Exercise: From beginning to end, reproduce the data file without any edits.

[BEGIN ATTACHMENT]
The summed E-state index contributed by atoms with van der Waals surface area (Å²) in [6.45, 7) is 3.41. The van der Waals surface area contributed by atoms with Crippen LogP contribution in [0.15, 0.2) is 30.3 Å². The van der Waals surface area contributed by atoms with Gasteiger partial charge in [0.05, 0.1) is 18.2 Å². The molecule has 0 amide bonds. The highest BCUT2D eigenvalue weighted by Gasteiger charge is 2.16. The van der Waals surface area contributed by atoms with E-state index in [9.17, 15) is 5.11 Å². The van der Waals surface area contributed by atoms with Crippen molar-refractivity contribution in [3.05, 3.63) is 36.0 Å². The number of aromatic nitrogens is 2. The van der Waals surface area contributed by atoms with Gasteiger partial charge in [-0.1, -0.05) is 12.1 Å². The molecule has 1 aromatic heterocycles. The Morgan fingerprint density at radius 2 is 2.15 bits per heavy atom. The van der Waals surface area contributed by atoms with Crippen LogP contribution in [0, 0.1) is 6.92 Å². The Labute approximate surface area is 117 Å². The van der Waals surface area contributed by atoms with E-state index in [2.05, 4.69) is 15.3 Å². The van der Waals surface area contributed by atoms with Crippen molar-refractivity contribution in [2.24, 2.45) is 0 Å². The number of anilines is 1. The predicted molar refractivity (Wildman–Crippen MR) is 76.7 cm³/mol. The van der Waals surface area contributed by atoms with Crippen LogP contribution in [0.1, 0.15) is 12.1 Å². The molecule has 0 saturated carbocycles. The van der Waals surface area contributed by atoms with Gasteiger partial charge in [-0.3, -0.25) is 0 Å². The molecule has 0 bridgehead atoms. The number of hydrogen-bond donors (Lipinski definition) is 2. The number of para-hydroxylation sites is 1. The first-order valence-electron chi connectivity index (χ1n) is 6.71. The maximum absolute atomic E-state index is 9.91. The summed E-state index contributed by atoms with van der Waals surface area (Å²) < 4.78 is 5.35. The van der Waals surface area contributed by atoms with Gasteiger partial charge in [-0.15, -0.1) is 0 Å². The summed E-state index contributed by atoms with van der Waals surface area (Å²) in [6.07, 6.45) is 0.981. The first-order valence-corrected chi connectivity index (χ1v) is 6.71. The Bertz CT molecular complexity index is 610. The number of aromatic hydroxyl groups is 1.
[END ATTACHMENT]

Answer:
The summed E-state index contributed by atoms with van der Waals surface area (Å²) in [6.45, 7) is 3.41. The van der Waals surface area contributed by atoms with Crippen LogP contribution in [0.15, 0.2) is 30.3 Å². The van der Waals surface area contributed by atoms with Gasteiger partial charge in [0.05, 0.1) is 18.2 Å². The molecule has 0 amide bonds. The highest BCUT2D eigenvalue weighted by Gasteiger charge is 2.16. The van der Waals surface area contributed by atoms with E-state index in [9.17, 15) is 5.11 Å². The van der Waals surface area contributed by atoms with Crippen molar-refractivity contribution in [3.05, 3.63) is 36.0 Å². The number of aromatic nitrogens is 2. The van der Waals surface area contributed by atoms with Gasteiger partial charge in [-0.1, -0.05) is 12.1 Å². The molecule has 1 aromatic heterocycles. The Morgan fingerprint density at radius 2 is 2.15 bits per heavy atom. The van der Waals surface area contributed by atoms with Crippen LogP contribution in [0, 0.1) is 6.92 Å². The Labute approximate surface area is 117 Å². The van der Waals surface area contributed by atoms with E-state index in [2.05, 4.69) is 15.3 Å². The van der Waals surface area contributed by atoms with Crippen molar-refractivity contribution in [2.24, 2.45) is 0 Å². The number of anilines is 1. The predicted molar refractivity (Wildman–Crippen MR) is 76.7 cm³/mol. The van der Waals surface area contributed by atoms with Crippen LogP contribution in [0.1, 0.15) is 12.1 Å². The molecule has 0 saturated carbocycles. The van der Waals surface area contributed by atoms with Gasteiger partial charge in [-0.3, -0.25) is 0 Å². The molecule has 0 bridgehead atoms. The number of hydrogen-bond donors (Lipinski definition) is 2. The number of para-hydroxylation sites is 1. The first-order valence-electron chi connectivity index (χ1n) is 6.71. The maximum absolute atomic E-state index is 9.91. The summed E-state index contributed by atoms with van der Waals surface area (Å²) < 4.78 is 5.35. The van der Waals surface area contributed by atoms with Gasteiger partial charge in [-0.15, -0.1) is 0 Å². The summed E-state index contributed by atoms with van der Waals surface area (Å²) in [6.07, 6.45) is 0.981. The first-order valence-corrected chi connectivity index (χ1v) is 6.71. The Bertz CT molecular complexity index is 610. The number of aromatic hydroxyl groups is 1.